Under questioning by prosecutor John A. Kissinger from the Attorney General's office, McCowan told the jury Dingman expressed a desire to kill his parents or that he wished they were dead a couple of times in the weeks before the double murder. On the day of the murders, Robert Dingman again said he wanted to kill his parents, but McCowan thought he was just blowing off steam.

McCowan said Robert Dingman believed his parents were more strict with him than other parents.

Jodi Chabot was dating Robert Dingman at the time of the murders. At 16 years old, she told the jury they spent a lot of time talking on the phone and watching movies together. Robert Dingman told her he "wanted them dead" a few times.

Chabot said Robert Dingman wanted some privacy.

Tim Glidden, then 19, and Ryan Blaney, also 19, both testified that Robert Dingman boasted about life behind bars a month before the murders.

The trio was in a car driving around and talking about their futures. What Dingman said was a surprise to them.

"I could kill my parents. Jail is the life. You get three square meals a day, play basketball, hoops, pump some iron," Glidden recalled Robert Dingman saying.

Those are words that must still ring in Dingman's ears. He's serving his life sentence at the Northern New Hampshire Correctional Facility in Berlin.

Fight for freedom

Stephanie Fall, who knew Robert, says she thinks he deserves the same opportunities for freedom as his brother.

"Personally, I grew up with Robert. He was very withdrawn, quiet, well-behaved. He should be punished. However, he deserves a chance at parole, just like Jeffrey," Fall said.

Fall said Robert Dingman was enrolled in Catholic school with her from first to sixth grade, then they attended Spaulding High School together. Jeffrey Dingman was in her younger sister's class.

Fall said juveniles often lack full brain development and should not be tried as adults.

"Obviously, some children and teens commit heinous crimes, including murder. They should absolutely be punished, and I believe many can be rehabilitated, and may still serve lengthy sentences, but ultimately be released," Fall said.

In 2012, the U.S. Supreme Court ruled that mandatory life sentences without parole for those younger than 18 at the time of their crime violates the constitution.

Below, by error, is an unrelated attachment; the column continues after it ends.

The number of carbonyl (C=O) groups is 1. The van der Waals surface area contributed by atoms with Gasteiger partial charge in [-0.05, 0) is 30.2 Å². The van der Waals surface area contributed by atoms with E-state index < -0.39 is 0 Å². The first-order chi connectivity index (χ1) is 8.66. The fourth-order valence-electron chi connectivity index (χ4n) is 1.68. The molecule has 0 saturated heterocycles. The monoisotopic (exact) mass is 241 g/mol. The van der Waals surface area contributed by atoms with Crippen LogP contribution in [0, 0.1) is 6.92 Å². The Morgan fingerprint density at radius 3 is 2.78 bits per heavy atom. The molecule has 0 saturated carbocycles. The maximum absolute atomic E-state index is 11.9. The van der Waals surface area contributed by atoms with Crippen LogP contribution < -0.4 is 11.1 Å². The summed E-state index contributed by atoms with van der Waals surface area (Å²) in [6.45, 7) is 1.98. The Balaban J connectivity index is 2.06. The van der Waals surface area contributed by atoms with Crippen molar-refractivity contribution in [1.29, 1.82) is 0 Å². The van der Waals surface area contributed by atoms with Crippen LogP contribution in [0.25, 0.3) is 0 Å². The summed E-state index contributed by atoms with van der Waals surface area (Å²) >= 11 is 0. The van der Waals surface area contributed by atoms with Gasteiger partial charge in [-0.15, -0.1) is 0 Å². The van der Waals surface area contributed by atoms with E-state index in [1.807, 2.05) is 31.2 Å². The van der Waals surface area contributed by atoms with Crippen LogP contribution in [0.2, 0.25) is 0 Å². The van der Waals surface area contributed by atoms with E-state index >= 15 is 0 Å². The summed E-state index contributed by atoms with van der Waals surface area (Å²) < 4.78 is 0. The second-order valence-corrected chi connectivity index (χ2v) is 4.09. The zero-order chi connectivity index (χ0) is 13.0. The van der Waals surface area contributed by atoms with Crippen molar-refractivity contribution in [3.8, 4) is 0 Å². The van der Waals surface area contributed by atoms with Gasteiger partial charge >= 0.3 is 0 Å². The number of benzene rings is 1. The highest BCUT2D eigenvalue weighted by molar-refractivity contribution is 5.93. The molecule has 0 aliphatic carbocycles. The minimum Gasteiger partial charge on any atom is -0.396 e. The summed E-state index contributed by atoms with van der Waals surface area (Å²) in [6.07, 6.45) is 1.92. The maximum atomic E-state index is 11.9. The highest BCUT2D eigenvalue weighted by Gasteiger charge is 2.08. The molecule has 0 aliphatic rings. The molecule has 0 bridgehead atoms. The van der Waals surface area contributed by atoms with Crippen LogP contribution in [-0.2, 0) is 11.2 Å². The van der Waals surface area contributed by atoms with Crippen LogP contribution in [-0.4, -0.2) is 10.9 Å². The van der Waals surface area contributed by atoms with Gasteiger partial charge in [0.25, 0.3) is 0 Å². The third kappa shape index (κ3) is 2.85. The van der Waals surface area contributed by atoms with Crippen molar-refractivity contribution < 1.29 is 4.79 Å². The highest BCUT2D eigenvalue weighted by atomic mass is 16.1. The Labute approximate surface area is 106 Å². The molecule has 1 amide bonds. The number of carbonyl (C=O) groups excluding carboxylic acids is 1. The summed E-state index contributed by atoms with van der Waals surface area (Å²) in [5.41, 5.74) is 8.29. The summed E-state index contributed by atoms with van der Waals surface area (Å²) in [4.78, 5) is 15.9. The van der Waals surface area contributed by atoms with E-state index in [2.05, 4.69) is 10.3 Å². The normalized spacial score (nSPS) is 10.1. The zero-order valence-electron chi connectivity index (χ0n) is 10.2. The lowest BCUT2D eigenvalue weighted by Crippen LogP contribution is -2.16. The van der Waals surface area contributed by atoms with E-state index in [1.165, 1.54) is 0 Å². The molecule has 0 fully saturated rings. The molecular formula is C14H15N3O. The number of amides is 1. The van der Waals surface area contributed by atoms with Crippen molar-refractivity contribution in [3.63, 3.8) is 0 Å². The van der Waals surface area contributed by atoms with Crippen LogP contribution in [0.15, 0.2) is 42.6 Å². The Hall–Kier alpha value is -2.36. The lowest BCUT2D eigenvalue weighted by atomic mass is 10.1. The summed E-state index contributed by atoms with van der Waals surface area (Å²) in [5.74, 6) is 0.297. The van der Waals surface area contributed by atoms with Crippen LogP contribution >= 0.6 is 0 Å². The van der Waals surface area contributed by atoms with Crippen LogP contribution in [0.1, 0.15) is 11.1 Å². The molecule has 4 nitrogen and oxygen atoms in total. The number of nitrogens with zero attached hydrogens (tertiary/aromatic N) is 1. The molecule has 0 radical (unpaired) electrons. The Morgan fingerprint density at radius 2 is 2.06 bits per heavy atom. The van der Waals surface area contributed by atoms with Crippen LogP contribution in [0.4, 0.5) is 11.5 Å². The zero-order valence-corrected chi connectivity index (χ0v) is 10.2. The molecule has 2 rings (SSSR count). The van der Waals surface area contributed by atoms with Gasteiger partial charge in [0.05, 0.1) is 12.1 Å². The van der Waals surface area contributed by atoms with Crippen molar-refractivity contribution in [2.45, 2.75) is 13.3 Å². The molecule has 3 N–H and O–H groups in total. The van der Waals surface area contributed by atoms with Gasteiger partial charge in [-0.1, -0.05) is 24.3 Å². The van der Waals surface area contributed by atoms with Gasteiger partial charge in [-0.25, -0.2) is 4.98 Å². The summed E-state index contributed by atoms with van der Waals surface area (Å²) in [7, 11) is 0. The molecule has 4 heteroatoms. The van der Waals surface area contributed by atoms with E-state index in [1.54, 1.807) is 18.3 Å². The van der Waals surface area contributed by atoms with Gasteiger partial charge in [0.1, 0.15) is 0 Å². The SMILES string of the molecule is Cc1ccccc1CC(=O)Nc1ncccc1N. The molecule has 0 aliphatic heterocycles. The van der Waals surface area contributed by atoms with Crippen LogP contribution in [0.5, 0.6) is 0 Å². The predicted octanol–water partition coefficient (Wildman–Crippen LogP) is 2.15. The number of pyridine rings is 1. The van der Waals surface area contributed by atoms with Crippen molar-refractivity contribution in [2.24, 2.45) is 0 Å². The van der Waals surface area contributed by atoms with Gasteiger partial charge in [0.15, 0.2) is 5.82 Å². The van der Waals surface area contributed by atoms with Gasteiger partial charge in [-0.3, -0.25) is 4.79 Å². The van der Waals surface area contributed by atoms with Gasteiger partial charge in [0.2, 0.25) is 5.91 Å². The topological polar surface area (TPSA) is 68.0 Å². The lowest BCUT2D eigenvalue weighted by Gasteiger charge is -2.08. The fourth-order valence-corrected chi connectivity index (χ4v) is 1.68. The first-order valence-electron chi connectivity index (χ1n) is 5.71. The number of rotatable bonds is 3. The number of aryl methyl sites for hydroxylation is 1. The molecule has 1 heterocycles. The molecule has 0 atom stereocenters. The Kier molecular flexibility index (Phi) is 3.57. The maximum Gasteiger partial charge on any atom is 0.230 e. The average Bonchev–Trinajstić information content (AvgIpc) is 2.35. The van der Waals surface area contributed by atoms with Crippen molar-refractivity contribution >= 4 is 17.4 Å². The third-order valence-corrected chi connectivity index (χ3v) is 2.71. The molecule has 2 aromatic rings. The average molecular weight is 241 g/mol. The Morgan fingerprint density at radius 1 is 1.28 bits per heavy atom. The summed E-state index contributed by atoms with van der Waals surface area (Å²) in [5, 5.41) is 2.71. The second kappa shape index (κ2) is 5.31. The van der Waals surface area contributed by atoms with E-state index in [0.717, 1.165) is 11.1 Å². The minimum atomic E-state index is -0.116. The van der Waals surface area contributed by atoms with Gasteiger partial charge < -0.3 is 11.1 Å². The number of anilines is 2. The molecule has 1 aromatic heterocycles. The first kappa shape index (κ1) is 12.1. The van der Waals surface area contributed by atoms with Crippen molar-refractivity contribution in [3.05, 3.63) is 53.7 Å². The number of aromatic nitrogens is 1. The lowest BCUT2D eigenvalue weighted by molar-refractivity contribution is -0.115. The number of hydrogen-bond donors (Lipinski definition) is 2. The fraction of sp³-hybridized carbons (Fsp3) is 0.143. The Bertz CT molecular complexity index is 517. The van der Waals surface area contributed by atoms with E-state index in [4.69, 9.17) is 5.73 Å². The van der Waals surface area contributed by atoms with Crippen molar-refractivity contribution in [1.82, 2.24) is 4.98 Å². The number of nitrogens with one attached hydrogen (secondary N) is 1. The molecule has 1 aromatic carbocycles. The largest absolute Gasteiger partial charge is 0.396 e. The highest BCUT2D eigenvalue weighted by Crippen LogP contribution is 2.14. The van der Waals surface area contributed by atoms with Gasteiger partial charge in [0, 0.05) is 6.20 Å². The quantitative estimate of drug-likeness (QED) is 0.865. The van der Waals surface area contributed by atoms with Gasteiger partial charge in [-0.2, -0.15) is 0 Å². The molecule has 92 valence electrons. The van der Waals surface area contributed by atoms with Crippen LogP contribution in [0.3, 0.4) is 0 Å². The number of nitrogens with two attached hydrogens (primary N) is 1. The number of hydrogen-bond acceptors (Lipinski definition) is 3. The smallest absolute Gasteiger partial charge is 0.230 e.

The state of New Hampshire is offering to resentence Robert Dingman to 50 years to life in prison, saying that meets constitutional muster.

Robert Dingman's attorney, Meredith Lugo, argued Feb. 12 that 50 years would be a de facto life sentence.

"The 50-year sentence denies any actual or real life post release or post incarceration," Lugo told Judge Tina Nadeau.

Erin Fitzgerald, who works for the Attorney General's office, argued they are offering a meaningful opportunity for release.

"The state is not seeking life without parole. The state is seeking two 25-year sentences," Fitzgerald said.

Fitzgerald said that when parole eligibility is considered, Robert Dingman could be out of prison in 25 to 40 years.

John Kacavas worked for the Attorney General's office and prosecuted the Dingman case with Kissinger in 1997. He says he would not be surprised if Robert Dingman was resentenced to a number of years.

"I would be surprised if he were released," Kacavas said.

Kacavas, who now works as chief legal officer and general counsel for Dartmouth-Hitchcock, said even 22 years later, he still is not sure anyone will ever know why this heinous crime happened.

"The motivations for these murders was so trivial," Kacavas said. "I'm not sure if there was ever clarity, or if there will ever be clarity."

Attempts to reach Jeffrey Dingman were not successful. Immediately after release he lived and worked at a laundry in Manchester.

Another hearing in Robert Dingman's case is scheduled for June.